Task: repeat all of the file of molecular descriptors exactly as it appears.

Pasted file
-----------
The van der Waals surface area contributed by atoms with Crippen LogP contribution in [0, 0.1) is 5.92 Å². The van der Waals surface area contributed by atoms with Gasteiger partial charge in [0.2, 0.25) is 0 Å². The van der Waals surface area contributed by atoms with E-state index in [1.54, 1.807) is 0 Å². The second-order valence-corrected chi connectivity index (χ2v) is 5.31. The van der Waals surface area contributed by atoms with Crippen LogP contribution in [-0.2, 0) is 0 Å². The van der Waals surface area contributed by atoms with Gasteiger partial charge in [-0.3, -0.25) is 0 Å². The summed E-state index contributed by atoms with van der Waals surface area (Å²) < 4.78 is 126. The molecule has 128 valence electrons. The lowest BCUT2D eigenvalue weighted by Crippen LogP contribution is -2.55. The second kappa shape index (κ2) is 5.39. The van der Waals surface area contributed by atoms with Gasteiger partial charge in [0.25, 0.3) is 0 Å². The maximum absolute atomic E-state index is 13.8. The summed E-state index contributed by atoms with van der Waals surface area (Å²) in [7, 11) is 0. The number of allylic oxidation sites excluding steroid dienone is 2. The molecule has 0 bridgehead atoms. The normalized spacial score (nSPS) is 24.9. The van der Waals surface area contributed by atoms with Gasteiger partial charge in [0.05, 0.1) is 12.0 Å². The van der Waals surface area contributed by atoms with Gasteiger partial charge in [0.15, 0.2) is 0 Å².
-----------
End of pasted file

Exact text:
The van der Waals surface area contributed by atoms with Crippen LogP contribution in [0, 0.1) is 5.92 Å². The van der Waals surface area contributed by atoms with Gasteiger partial charge in [0.2, 0.25) is 0 Å². The van der Waals surface area contributed by atoms with E-state index in [1.54, 1.807) is 0 Å². The second-order valence-corrected chi connectivity index (χ2v) is 5.31. The van der Waals surface area contributed by atoms with Crippen LogP contribution in [-0.2, 0) is 0 Å². The van der Waals surface area contributed by atoms with Gasteiger partial charge in [-0.3, -0.25) is 0 Å². The summed E-state index contributed by atoms with van der Waals surface area (Å²) < 4.78 is 126. The molecule has 128 valence electrons. The lowest BCUT2D eigenvalue weighted by Crippen LogP contribution is -2.55. The second kappa shape index (κ2) is 5.39. The van der Waals surface area contributed by atoms with Gasteiger partial charge in [0.25, 0.3) is 0 Å². The maximum absolute atomic E-state index is 13.8. The summed E-state index contributed by atoms with van der Waals surface area (Å²) in [7, 11) is 0. The number of allylic oxidation sites excluding steroid dienone is 2. The molecule has 0 bridgehead atoms. The normalized spacial score (nSPS) is 24.9. The van der Waals surface area contributed by atoms with Gasteiger partial charge in [0.05, 0.1) is 12.0 Å². The van der Waals surface area contributed by atoms with Gasteiger partial charge in [0.15, 0.2) is 0 Å².